The format of future memory cards, SDXC, just announced by the SD Card Association -- of which Panasonic is a founding member -- allows data storage in capacities between 32GB and 2TB.
That's 2 terabytes, folks: about as much storage in one thumbnail-sized device as I have in every computer and external hard drive in my home added together. That's also as much data that's on forty 50GB double-layer Blu-ray discs. Panasonic notes as much in its press release -- is the company teasing the potential demise of Blu-ray before the format even properly lifts off? The spin goes something like: SDXC will allow "consumers to conveniently store more data, helping them to experience a true High Definition digital lifestyle."
And the absolutely gargantuan storage capacity of SDXC -- courtesy of Microsoft's exFAT file system--isn't all: the new architecture should enable read/write speeds of 300 megabytes per second. That's ten times faster than Sandisk's current high-end Extreme III SD card.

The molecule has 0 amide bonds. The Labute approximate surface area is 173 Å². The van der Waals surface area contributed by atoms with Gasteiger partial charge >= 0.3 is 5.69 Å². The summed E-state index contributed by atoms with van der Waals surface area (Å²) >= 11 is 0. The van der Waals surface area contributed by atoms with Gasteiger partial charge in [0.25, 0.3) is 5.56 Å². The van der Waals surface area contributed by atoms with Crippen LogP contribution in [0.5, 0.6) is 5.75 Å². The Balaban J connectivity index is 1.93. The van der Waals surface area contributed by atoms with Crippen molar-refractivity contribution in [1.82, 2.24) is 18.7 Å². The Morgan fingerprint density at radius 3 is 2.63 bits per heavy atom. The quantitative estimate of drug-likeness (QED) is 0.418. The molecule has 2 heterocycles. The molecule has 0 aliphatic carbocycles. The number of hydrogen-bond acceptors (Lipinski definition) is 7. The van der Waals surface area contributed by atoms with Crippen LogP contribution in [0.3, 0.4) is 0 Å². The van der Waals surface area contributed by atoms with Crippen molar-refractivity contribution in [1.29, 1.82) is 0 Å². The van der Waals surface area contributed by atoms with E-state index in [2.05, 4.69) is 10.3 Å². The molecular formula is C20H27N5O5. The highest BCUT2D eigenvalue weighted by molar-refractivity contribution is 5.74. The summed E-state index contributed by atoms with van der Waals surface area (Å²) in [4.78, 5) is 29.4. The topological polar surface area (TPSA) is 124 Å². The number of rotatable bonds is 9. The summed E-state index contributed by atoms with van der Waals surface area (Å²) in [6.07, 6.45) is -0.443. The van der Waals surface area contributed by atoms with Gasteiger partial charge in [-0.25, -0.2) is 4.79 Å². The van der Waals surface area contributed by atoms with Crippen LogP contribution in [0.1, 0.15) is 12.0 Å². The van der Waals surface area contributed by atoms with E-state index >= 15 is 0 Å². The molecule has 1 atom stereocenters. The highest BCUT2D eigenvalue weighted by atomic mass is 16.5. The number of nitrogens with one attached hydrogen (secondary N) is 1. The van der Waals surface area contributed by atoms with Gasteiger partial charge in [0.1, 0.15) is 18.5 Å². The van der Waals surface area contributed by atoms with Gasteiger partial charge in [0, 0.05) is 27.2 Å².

Memory cards of that size, if priced correctly, may change the way we think about data as consumers: you may chose to keep every photo or video you ever take, since storage capacity and even the size taken up by the memory sticks themselves simply wouldn't be a problem. Admittedly that's with current tech levels -- if we all start shooting HD video and 41-megapixel still photos then the data will simply expand to fit the space available.
No pricing or timing is set out as yet--at least initially you can expect to pay similarly gargantuan prices for these things. But Panasonic has at least said it'll be releasing a 64GB card as soon as possible.